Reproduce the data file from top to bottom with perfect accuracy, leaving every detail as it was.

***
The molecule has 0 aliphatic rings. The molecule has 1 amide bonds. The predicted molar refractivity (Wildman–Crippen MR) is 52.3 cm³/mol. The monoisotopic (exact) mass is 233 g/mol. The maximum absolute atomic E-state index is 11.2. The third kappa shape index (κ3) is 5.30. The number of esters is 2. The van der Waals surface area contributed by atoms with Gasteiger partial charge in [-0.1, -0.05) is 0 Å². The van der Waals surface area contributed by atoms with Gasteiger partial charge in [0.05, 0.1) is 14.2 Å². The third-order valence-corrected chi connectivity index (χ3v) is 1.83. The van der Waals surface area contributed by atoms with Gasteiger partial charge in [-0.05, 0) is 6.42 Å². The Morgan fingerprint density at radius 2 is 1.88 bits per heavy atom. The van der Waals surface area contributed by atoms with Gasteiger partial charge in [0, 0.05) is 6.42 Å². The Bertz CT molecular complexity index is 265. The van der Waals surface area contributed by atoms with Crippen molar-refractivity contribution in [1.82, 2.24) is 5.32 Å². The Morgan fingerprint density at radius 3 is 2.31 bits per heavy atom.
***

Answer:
The molecule has 0 aliphatic rings. The molecule has 1 amide bonds. The predicted molar refractivity (Wildman–Crippen MR) is 52.3 cm³/mol. The monoisotopic (exact) mass is 233 g/mol. The maximum absolute atomic E-state index is 11.2. The third kappa shape index (κ3) is 5.30. The number of esters is 2. The van der Waals surface area contributed by atoms with Gasteiger partial charge in [-0.1, -0.05) is 0 Å². The van der Waals surface area contributed by atoms with Gasteiger partial charge in [0.05, 0.1) is 14.2 Å². The third-order valence-corrected chi connectivity index (χ3v) is 1.83. The van der Waals surface area contributed by atoms with Gasteiger partial charge in [-0.05, 0) is 6.42 Å². The Morgan fingerprint density at radius 2 is 1.88 bits per heavy atom. The van der Waals surface area contributed by atoms with Gasteiger partial charge in [0, 0.05) is 6.42 Å². The Bertz CT molecular complexity index is 265. The van der Waals surface area contributed by atoms with Crippen molar-refractivity contribution in [1.82, 2.24) is 5.32 Å². The Morgan fingerprint density at radius 3 is 2.31 bits per heavy atom.